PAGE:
Putting the Export in Flexport
Ryan Tanner is an industry veteran’s veteran—the sort of person who has seen it all. As anyone who has worked as a customs broker will tell you, on-the-ground and hard-won experience is the prerequisite to credibly claiming customs expertise. Over a career spanning more than 15 years in international trade, Ryan has earned his reputation as a technical expert and trusted advisor to importers and exporters alike–and he has the accreditations to prove it.
Ryan began his career as a customs entry writer in 2004, working at a small brokerage where he received a crash course in imports, exports, and operations. In the years since he has built his industry bona fides, working across functions and commodities to tackle the complexities of international trade from the customs, operations, regulatory, and management perspectives. Ryan has served in leadership positions on the Board of the Atlanta International Forwarders and Brokers Association (AIFBA) as both Secretary and Vice President, and currently supports the Export and Compliance subcommittees at the national level. In short, he has spent his career as the most successful folks in our industry do—committed to continuing education, industry engagement, and, above all, client service.
In 2021, Ryan decided to once again step up his technical expertise, trading in his nights and weekends for advanced coursework on export topics including compliance, logistics, free trade agreements, and international contracts. One year, one exam, one scholarly essay, and 60 hours of coursework later, Ryan joined the elite ranks of the nation’s export experts by earning his Master Export Specialist (MES) certification.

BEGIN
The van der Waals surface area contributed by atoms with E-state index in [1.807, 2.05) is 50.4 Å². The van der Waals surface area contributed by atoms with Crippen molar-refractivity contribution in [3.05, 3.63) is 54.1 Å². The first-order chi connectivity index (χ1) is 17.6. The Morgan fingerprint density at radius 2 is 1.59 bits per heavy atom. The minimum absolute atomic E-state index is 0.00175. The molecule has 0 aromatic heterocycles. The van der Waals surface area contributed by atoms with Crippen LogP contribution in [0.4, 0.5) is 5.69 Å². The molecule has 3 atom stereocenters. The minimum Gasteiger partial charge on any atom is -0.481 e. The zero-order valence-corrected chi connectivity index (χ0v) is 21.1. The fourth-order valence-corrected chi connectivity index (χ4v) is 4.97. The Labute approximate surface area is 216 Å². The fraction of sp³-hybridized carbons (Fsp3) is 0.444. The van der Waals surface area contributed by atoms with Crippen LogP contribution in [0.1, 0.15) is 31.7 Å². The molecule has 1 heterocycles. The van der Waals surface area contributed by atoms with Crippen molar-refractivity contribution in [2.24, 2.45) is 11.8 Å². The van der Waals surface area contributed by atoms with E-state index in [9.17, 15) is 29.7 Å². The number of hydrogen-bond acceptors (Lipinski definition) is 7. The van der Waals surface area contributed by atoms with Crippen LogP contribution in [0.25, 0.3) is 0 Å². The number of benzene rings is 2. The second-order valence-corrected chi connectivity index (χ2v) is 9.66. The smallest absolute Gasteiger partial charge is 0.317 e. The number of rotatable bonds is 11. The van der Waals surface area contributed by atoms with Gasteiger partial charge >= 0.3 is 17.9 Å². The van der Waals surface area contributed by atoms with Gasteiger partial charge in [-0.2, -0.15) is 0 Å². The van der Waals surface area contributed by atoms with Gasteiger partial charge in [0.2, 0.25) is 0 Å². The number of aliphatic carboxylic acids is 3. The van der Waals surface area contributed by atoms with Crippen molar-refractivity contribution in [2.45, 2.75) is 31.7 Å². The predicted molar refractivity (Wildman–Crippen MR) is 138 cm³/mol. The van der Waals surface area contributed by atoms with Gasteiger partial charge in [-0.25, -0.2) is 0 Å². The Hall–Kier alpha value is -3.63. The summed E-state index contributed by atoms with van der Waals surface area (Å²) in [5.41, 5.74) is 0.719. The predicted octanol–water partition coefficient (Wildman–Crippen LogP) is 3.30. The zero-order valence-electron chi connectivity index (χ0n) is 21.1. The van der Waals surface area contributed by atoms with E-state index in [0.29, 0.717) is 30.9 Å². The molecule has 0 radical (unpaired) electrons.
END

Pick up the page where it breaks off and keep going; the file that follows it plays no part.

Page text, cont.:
A bit more background (and a few additional acronyms) to know before we continue. The MES certification program is administered by the National Customs Brokers and Forwarders Association of America (NCBFAA), one of the U.S.’s oldest and most respected international trade organizations. The NCBFAA Educational Institute (NEI) represents the industry standard for continuing education, currently offering programs for Certified Customs Specialists (CCS), Master Customs Specialists (MCS), Certified Export Specialists (CES), and Master Export Specialists (MES).
So, just how big a deal is the MES certification? According to the NEI, “if compared to an academic degree, [the MES] would be analogous to the penultimate achievement of a master's level of proficiency.” Unlike your average master’s degree, however, fewer than 40 industry professionals have successfully attained the MES distinction since the program’s inception.
Exports as a Second Language
From the outside of the international trade business, deciphering customs terminology can feel like trying to interpret an unfamiliar language—one marked by a stream of confusing jargon, numerical codes, and an unending flow of acronyms. That’s why having a translator you can trust makes all the difference.
Even before completing his MES certification, Ryan’s credentials as a Licensed Customs Broker, Certified Customs Specialist and Certified Export Specialist–combined with his operations experience–made him something of a rarity in the industry. Customs professionals typically split into one of two camps: imports versus exports, with the spotlight almost always shining on the former. Ryan, however, aptly considers imports and exports as two sides of the same trade coin. As he puts it, “exports are just imports backwards—but with different acronyms.”
While the export side may not get the same ink as its revenue-generating counterpart, the dearth of attention has done little to tamper U.S. export growth. Last year, U.S. goods exports reached an all-time high with a value of $1.8 trillion. As Ryan puts it, “Being U.S.-based, we don’t always think of the U.S. as a major exporter. In reality, we are a massive exporter of complex commodities like energy, autos, and agriculture.”